July 23, 2012 2:15 pm
The popular game Dead Trigger for Android, from MADFINGER Games, the same folks who brought us Shadowgun, has gone free-to-play after a week of being 99c on Google Play. The reason for this sudden price drop? “Unbelievably high” piracy rates according to a Facebook post from the company’s founders.
The main reason: piracy rate on Android devices, that was unbelievably high. At first we intend to make this game available for as many people as possible – that’s why it was for as little as buck. – It was much less than 8$ for SHADOWGUN but on the other hand we didn’t dare to provide it for free, since we hadn’t got XP with free-to-play format so far. – However, even for one buck, the piracy rate is soooo giant, that we finally decided to provide DEAD TRIGGER for free. Anyway – DEAD TRIGGER is not FREEMIUM, it always was and still remains FREE-TO-PLAY, that means, all players are able to play it without IAP! We stand up for this statement, because all members of our team are playing (and enjoying) DEAD TRIGGER without IAP.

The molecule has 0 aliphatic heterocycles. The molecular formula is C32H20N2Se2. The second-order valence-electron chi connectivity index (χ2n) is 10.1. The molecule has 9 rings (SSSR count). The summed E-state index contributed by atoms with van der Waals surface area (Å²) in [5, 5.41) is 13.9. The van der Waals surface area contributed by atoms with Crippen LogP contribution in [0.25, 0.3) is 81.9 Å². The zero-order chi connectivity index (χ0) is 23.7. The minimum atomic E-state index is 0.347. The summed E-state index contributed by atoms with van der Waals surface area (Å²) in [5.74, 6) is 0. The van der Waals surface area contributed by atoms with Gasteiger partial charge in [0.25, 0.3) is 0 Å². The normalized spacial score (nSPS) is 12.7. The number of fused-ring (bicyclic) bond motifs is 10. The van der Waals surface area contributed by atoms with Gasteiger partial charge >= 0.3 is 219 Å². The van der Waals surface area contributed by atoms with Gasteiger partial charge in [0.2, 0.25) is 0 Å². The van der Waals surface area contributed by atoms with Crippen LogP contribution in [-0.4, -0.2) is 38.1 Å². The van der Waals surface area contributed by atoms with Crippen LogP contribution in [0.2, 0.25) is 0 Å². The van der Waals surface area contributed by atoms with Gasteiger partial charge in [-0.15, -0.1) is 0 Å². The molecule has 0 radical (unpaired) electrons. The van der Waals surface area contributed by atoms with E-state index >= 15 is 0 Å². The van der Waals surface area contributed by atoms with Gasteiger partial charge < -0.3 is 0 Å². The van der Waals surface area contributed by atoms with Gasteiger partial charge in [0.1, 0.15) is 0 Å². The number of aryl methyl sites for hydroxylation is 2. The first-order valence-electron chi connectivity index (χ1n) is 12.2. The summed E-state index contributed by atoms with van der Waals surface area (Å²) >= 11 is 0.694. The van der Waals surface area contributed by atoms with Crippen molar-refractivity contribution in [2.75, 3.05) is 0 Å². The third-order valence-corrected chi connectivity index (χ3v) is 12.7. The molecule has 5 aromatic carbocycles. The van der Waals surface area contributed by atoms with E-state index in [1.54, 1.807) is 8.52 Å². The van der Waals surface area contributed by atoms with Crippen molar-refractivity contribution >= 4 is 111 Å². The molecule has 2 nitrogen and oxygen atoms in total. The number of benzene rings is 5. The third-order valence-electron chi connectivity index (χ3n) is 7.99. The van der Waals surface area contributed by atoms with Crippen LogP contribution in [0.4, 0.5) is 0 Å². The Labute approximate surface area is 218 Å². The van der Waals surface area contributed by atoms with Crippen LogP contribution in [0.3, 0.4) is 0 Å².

Despite the fact that Jelly Bean provides a way for developers to encrypt their apps on a per-device level, the implementation will sit largely unused until Android 4.1 hits a critical mass of people, something that if Gingerbread is any indication won’t happen for another 18 to 24 months.
We don’t really talk about the prevalence of Android piracy because it’s both something we don’t take part in, nor something we want to promote. But the core issue here is that Apple has been very effective at eliminating piracy from the vast majority of its devices. Jailbreaking does indeed enable this, and for some it is the only reason to do so, but developers still find it a more profitable venture to create iOS apps than Android ones. Due to Android’s inherently “open” nature, and its ability to sideload applications via a custom .APK file, piraters can edit the file itself, eliminating the server-side license check.
This puts the onus on the developer to earn revenue in other ways, either by displaying distracting in-game advertisements (as in Angry Birds), providing affiliate offers, or relying on in-app purchases. Dead Trigger uses the latter, selling in-game currency for real money in order to unlock weapons and such. Sure, the argument can be made that if you are going to use in-app purchases at all the initial download should be free, but I think Dead Trigger struck a good balance between the two; you didn’t need any IAPs to finish the game, so that initial 99c payment seemed justifiable. Nevertheless, we’re not sure what percentage of the game’s downloads game from pirated versions, but if it was enough to cause MADFINGER to make the game free, it was likely pretty significant.